The particular rules and application of those rules is too detailed (and uninteresting for fraud victims) to be reviewed in detail in this blog. If you have an interest in the technical application of the new rule, we commend you to a review of the Hryniak decision as linked to this blog.
It is important to note that the Court is not inferring that all fraud cases should be decided by way of summary judgment. In some cases the facts are too much in dispute and require that determinations of credibility be made by way of a trial. But even where a trial is required, fraud victims can request a less expensive and more expeditious determination of their case by way of a “Hybrid Trial”.
Application of Access to Justice Principles to the Ontario Courts
It is appropriate here to point out to fraud victims that often we do not see access to justice ideals applied in the Ontario’s lower courts, most notably in the Masters motions courts, on a consistent basis. The culture in the motions courts is slow to change. The Masters motions courts are where significant delay and expense is incurred dealing with what are often routine discovery procedural issues.
In the past, when seeking access to justice for our fraud victim clients by way of a Hybrid Trial, we have cited Justice Brown’s case of York University v. Michael Markicevic, 2013 CarswellOnt 8851, 2013 ONSC 4311. York University was an employee procurement fraud case. Justice Brown ordered a Hybrid Trial to bring an end to the delay and expense being incurred in that case. An extract from this case is worth repeating:
More substantively, the motion raises important questions about the practical availability of access to the civil justice system.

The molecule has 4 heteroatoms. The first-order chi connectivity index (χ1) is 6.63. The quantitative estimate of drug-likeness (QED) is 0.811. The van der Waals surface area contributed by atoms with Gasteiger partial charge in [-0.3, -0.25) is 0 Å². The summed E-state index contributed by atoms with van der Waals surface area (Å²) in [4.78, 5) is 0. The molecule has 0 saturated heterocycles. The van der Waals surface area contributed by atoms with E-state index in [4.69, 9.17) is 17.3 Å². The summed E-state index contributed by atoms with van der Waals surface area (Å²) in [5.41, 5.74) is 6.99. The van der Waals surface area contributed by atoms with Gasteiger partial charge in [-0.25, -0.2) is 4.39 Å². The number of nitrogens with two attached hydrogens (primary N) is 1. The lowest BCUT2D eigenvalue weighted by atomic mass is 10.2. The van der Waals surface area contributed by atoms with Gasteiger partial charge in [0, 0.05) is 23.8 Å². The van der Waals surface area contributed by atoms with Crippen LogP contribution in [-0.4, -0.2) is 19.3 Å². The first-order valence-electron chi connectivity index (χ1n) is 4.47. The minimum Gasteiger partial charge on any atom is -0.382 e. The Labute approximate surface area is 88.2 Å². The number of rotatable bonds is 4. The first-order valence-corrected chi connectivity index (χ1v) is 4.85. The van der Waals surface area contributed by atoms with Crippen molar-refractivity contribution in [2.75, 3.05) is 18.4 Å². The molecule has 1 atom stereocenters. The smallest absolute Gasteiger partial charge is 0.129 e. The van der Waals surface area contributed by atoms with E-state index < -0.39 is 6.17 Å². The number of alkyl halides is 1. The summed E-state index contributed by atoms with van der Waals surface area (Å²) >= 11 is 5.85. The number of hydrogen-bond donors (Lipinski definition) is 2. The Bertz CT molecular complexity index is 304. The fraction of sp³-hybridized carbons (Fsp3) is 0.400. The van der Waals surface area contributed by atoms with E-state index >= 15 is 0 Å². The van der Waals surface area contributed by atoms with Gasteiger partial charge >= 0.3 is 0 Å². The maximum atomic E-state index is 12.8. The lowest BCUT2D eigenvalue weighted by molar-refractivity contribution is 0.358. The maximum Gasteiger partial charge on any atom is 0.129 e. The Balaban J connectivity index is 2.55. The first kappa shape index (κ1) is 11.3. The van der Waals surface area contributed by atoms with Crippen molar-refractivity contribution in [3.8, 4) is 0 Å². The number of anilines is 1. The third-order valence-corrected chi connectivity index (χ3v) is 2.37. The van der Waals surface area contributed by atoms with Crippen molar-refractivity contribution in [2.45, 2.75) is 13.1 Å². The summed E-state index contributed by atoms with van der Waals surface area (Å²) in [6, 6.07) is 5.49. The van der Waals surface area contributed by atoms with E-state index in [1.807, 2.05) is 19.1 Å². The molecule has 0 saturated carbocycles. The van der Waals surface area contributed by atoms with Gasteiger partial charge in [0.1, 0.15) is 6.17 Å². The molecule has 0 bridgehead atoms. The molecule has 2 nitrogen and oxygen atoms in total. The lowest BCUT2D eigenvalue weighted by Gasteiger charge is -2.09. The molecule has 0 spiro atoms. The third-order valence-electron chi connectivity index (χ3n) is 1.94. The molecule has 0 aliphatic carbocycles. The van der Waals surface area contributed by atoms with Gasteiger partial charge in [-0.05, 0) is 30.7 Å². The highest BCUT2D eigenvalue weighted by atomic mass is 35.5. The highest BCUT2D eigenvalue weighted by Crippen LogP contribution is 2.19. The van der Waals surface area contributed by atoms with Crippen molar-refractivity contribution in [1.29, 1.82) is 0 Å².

Access to the civil justice system requires ensuring that courts are made accessible to all, … Such access must be achieved in ways which are fair to the legitimate interests of both parties to a lawsuit. How to achieve such fair access to our system of civil justice is not a debate about abstract concepts. Maintenance of the cohesion of our civil society depends, in significant part, upon ensuring that those in society who have legal disputes enjoy access to the public civil justice system in order to secure an adjudication of those disputes. Lack of access to justice is not the negative of some desired abstract concept; lack of access to justice puts us on the road to unwinding the weave which holds our civil society together.
The present case presents a concrete example of the problem. [The Plaintiff] is making serious allegations of fraud…[The defendant] vigorously denies the allegations…The lawsuit has been on-going for over a year…[S]uffice it to say for this overview, some year and a half after this action commenced, it is not much, if any, closer to a trial date…[H}ere the parties stand, five months after my decision on their first round of … motions, no closer to trial, and with one defendant asking for…
Achieving access to the civil justice system requires taking concrete steps. The most concrete and most readily available step to improving access to justice involves judges consistently making greater use of their inherent powers to control the civil justice process to ensure that those who seek justice actually end up in a court room where justice is dispensed, without encountering financial exhaustion before reaching the threshold of the court room.
Why do judges not exercise greater control over the civil justice process to achieve that end? Are they fearful that if they try something creative to move a case along, they will be slapped down by an appellate court? Perhaps that thought lingers in the recesses of their minds, but decisions of appellate courts of this province in recent years have supported such efforts by trial and motion court judges, as long as the creative solutions are fair.